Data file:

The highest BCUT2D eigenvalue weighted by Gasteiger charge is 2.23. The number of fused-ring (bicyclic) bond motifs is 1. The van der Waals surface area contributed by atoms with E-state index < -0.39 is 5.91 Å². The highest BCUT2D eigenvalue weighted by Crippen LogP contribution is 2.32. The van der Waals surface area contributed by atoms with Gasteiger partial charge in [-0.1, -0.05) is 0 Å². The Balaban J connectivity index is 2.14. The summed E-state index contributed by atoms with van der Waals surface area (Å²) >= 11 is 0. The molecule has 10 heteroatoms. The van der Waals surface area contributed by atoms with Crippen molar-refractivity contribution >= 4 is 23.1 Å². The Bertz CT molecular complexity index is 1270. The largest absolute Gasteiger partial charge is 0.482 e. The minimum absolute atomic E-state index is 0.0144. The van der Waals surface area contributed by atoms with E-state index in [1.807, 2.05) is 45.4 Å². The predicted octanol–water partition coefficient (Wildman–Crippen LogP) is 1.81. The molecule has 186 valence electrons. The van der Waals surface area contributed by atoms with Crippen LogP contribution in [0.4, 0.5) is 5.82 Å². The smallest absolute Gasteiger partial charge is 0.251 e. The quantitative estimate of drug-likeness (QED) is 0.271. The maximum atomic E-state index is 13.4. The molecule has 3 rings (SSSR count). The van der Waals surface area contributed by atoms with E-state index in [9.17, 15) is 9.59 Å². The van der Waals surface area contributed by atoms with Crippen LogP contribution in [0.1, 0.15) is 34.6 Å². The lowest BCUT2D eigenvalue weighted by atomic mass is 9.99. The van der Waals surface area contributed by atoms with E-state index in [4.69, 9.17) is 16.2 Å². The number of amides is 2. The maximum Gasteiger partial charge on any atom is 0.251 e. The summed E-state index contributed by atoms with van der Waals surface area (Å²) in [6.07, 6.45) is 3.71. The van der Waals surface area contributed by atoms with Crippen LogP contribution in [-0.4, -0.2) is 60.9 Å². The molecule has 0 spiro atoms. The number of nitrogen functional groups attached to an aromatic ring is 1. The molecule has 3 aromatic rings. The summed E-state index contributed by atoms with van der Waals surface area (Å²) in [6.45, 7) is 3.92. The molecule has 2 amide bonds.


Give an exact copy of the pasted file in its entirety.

The highest BCUT2D eigenvalue weighted by Gasteiger charge is 2.23. The number of fused-ring (bicyclic) bond motifs is 1. The van der Waals surface area contributed by atoms with E-state index < -0.39 is 5.91 Å². The highest BCUT2D eigenvalue weighted by Crippen LogP contribution is 2.32. The van der Waals surface area contributed by atoms with Gasteiger partial charge in [-0.1, -0.05) is 0 Å². The Balaban J connectivity index is 2.14. The summed E-state index contributed by atoms with van der Waals surface area (Å²) >= 11 is 0. The molecule has 10 heteroatoms. The van der Waals surface area contributed by atoms with Crippen molar-refractivity contribution >= 4 is 23.1 Å². The Bertz CT molecular complexity index is 1270. The largest absolute Gasteiger partial charge is 0.482 e. The minimum absolute atomic E-state index is 0.0144. The van der Waals surface area contributed by atoms with E-state index in [1.807, 2.05) is 45.4 Å². The predicted octanol–water partition coefficient (Wildman–Crippen LogP) is 1.81. The molecule has 186 valence electrons. The van der Waals surface area contributed by atoms with Crippen LogP contribution in [0.4, 0.5) is 5.82 Å². The smallest absolute Gasteiger partial charge is 0.251 e. The quantitative estimate of drug-likeness (QED) is 0.271. The maximum atomic E-state index is 13.4. The molecule has 3 rings (SSSR count). The van der Waals surface area contributed by atoms with E-state index in [9.17, 15) is 9.59 Å². The van der Waals surface area contributed by atoms with Crippen LogP contribution in [0.1, 0.15) is 34.6 Å². The lowest BCUT2D eigenvalue weighted by atomic mass is 9.99. The van der Waals surface area contributed by atoms with E-state index in [4.69, 9.17) is 16.2 Å². The number of amides is 2. The maximum Gasteiger partial charge on any atom is 0.251 e. The summed E-state index contributed by atoms with van der Waals surface area (Å²) in [6.07, 6.45) is 3.71. The van der Waals surface area contributed by atoms with Crippen LogP contribution in [-0.4, -0.2) is 60.9 Å². The molecule has 0 spiro atoms. The number of nitrogen functional groups attached to an aromatic ring is 1. The molecule has 3 aromatic rings. The summed E-state index contributed by atoms with van der Waals surface area (Å²) in [6.45, 7) is 3.92. The molecule has 2 amide bonds.